Signals from stroking have direct route to brain

Nerve signals that tell the brain that we are being slowly stroked on the skin have their own specialised nerve fibres in the skin. This is shown by a new study from the Sahlgrenska Academy, University of Gothenburg, Sweden. The discovery may explain why touching the skin can relieve pain.

The specialised nerve fibres in the skin are called CT nerves (C-tactile) and they travel directly to the areas in the brain that are important in the emergence of feelings.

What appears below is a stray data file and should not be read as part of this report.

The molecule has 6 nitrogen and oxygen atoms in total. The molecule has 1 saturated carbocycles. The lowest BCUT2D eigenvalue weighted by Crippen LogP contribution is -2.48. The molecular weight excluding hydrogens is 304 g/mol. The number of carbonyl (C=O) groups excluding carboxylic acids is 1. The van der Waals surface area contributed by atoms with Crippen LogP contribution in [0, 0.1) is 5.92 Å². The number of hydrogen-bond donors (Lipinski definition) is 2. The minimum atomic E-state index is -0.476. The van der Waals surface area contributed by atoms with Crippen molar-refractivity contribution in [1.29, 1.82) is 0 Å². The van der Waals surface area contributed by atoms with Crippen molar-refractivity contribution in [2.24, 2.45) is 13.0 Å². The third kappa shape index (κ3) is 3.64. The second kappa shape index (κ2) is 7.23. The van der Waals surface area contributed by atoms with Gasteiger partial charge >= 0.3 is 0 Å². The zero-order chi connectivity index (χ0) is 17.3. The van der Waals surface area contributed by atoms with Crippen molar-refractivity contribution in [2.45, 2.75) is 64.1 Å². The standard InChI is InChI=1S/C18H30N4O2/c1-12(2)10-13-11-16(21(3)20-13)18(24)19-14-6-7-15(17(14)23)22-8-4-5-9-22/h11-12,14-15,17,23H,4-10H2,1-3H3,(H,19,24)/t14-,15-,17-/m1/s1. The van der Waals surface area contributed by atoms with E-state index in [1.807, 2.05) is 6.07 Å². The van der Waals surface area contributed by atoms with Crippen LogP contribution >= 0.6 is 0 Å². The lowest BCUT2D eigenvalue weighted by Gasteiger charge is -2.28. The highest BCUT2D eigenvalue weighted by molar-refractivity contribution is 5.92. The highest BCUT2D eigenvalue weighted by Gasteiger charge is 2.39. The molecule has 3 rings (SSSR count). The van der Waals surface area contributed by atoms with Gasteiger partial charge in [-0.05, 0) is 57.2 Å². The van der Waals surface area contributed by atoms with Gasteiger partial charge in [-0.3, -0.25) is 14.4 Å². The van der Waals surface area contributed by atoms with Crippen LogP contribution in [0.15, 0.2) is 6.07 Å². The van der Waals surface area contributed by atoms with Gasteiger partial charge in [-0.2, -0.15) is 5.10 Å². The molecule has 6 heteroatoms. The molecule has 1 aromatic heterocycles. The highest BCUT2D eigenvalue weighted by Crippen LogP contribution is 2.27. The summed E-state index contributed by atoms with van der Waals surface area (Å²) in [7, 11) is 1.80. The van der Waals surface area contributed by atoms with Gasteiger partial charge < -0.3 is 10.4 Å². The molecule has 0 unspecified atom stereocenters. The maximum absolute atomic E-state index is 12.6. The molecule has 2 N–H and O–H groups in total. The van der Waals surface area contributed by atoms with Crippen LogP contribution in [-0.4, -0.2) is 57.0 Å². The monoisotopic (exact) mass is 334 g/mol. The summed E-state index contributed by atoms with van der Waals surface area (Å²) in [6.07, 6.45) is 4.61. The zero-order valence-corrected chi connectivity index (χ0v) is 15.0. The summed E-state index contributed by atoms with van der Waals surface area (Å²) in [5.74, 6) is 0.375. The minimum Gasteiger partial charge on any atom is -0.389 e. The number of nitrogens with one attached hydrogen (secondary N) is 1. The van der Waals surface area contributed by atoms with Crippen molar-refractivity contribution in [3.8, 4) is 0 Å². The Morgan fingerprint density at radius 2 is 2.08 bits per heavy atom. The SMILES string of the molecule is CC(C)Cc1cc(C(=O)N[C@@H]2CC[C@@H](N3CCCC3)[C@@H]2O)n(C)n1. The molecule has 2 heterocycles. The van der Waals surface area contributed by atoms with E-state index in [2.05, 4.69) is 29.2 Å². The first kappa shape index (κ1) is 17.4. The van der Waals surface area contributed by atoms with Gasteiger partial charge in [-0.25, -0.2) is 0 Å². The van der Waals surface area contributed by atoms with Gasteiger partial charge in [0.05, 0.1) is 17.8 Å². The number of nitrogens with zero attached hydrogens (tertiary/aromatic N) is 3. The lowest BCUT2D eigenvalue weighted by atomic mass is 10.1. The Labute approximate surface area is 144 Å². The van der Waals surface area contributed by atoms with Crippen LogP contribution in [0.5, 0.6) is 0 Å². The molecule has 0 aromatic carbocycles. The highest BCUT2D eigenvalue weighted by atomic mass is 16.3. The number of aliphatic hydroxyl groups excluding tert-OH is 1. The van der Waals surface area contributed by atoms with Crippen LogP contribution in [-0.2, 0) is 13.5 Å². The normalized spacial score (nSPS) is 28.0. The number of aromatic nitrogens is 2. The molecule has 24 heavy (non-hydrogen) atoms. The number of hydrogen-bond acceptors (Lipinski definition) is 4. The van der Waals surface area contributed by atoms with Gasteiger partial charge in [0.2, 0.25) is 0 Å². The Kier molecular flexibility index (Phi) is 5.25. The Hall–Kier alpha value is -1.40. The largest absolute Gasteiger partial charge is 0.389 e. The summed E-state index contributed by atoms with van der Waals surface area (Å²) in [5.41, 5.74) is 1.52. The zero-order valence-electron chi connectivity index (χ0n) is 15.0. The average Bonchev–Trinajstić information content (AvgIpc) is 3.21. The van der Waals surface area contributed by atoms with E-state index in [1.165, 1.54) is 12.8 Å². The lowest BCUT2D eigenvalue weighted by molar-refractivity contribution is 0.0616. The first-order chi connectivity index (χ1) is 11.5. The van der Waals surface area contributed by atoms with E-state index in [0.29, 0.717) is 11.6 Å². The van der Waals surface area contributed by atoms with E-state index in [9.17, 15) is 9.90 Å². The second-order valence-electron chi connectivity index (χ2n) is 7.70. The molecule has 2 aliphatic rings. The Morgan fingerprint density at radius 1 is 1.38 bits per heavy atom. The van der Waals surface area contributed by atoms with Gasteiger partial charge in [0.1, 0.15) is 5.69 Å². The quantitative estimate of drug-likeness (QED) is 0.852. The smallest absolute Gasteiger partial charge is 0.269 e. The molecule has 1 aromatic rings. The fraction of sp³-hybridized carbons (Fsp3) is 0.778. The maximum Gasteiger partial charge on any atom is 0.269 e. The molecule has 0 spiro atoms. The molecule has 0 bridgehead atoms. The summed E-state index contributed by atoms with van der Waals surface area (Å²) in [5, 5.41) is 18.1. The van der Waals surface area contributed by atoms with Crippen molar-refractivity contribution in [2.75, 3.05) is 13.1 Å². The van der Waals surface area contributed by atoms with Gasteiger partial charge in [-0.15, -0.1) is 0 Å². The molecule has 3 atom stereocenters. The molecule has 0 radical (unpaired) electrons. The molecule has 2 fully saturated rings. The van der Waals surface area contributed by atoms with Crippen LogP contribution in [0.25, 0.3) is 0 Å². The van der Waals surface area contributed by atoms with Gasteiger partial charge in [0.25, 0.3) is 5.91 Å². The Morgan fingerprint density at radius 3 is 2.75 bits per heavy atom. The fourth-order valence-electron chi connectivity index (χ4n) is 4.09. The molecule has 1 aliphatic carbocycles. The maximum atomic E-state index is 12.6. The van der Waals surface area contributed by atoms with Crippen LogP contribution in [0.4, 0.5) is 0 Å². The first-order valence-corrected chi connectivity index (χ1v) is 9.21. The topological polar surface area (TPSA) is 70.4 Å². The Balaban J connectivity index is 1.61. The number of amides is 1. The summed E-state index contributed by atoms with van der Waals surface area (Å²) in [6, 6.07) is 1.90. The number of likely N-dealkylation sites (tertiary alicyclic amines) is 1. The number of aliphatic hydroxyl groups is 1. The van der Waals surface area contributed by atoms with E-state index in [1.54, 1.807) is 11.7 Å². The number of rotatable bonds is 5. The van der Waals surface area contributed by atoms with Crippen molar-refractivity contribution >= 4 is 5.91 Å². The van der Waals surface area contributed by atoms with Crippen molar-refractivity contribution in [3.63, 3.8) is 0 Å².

"Basically the signals that tell the brain that we are being stroked on the skin have their own direct route to the brain, and are not blocked even if the brain is receiving pain impulses from the same area. In fact it’s more the opposite, that the stroking impulses are able to deaden the pain impulses," says Line Löken, postgraduate student in neurophysiology at the Sahlgrenska Academy.

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